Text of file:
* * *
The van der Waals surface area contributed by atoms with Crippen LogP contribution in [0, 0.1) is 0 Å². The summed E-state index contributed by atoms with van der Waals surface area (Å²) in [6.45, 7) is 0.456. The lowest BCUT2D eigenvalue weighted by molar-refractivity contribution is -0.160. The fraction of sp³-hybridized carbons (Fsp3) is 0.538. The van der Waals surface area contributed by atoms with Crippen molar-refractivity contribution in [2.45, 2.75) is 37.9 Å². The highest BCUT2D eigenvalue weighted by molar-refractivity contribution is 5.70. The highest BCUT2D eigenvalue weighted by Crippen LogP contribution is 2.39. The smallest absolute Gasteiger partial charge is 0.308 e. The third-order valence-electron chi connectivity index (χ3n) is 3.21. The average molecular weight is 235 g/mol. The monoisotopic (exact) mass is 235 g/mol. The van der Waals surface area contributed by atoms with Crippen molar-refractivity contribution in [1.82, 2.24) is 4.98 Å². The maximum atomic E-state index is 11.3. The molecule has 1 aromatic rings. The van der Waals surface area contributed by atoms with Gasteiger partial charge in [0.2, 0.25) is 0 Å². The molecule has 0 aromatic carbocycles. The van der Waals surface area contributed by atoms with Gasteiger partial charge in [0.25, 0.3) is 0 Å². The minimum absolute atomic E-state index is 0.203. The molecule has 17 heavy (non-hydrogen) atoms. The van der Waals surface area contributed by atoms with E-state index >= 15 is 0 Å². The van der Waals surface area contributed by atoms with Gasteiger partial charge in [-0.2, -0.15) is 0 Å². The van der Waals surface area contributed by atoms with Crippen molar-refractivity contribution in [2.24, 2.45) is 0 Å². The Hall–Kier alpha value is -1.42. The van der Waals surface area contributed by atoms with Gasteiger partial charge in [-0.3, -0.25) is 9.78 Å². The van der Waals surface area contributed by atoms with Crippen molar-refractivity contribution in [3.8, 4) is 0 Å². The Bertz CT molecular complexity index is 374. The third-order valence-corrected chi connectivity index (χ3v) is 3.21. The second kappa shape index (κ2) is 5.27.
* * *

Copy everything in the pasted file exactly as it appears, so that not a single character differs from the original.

The van der Waals surface area contributed by atoms with Crippen LogP contribution in [0, 0.1) is 0 Å². The summed E-state index contributed by atoms with van der Waals surface area (Å²) in [6.45, 7) is 0.456. The lowest BCUT2D eigenvalue weighted by molar-refractivity contribution is -0.160. The fraction of sp³-hybridized carbons (Fsp3) is 0.538. The van der Waals surface area contributed by atoms with Crippen molar-refractivity contribution in [2.45, 2.75) is 37.9 Å². The highest BCUT2D eigenvalue weighted by molar-refractivity contribution is 5.70. The highest BCUT2D eigenvalue weighted by Crippen LogP contribution is 2.39. The smallest absolute Gasteiger partial charge is 0.308 e. The third-order valence-electron chi connectivity index (χ3n) is 3.21. The average molecular weight is 235 g/mol. The monoisotopic (exact) mass is 235 g/mol. The van der Waals surface area contributed by atoms with Crippen molar-refractivity contribution in [1.82, 2.24) is 4.98 Å². The maximum atomic E-state index is 11.3. The molecule has 1 aromatic rings. The van der Waals surface area contributed by atoms with Gasteiger partial charge in [0.2, 0.25) is 0 Å². The molecule has 0 aromatic carbocycles. The van der Waals surface area contributed by atoms with Gasteiger partial charge in [0.25, 0.3) is 0 Å². The minimum absolute atomic E-state index is 0.203. The molecule has 17 heavy (non-hydrogen) atoms. The van der Waals surface area contributed by atoms with E-state index >= 15 is 0 Å². The van der Waals surface area contributed by atoms with Gasteiger partial charge in [-0.2, -0.15) is 0 Å². The van der Waals surface area contributed by atoms with Crippen molar-refractivity contribution in [2.24, 2.45) is 0 Å². The Hall–Kier alpha value is -1.42. The van der Waals surface area contributed by atoms with Gasteiger partial charge in [-0.3, -0.25) is 9.78 Å². The van der Waals surface area contributed by atoms with Crippen molar-refractivity contribution in [3.8, 4) is 0 Å². The Bertz CT molecular complexity index is 374. The third-order valence-corrected chi connectivity index (χ3v) is 3.21. The second kappa shape index (κ2) is 5.27.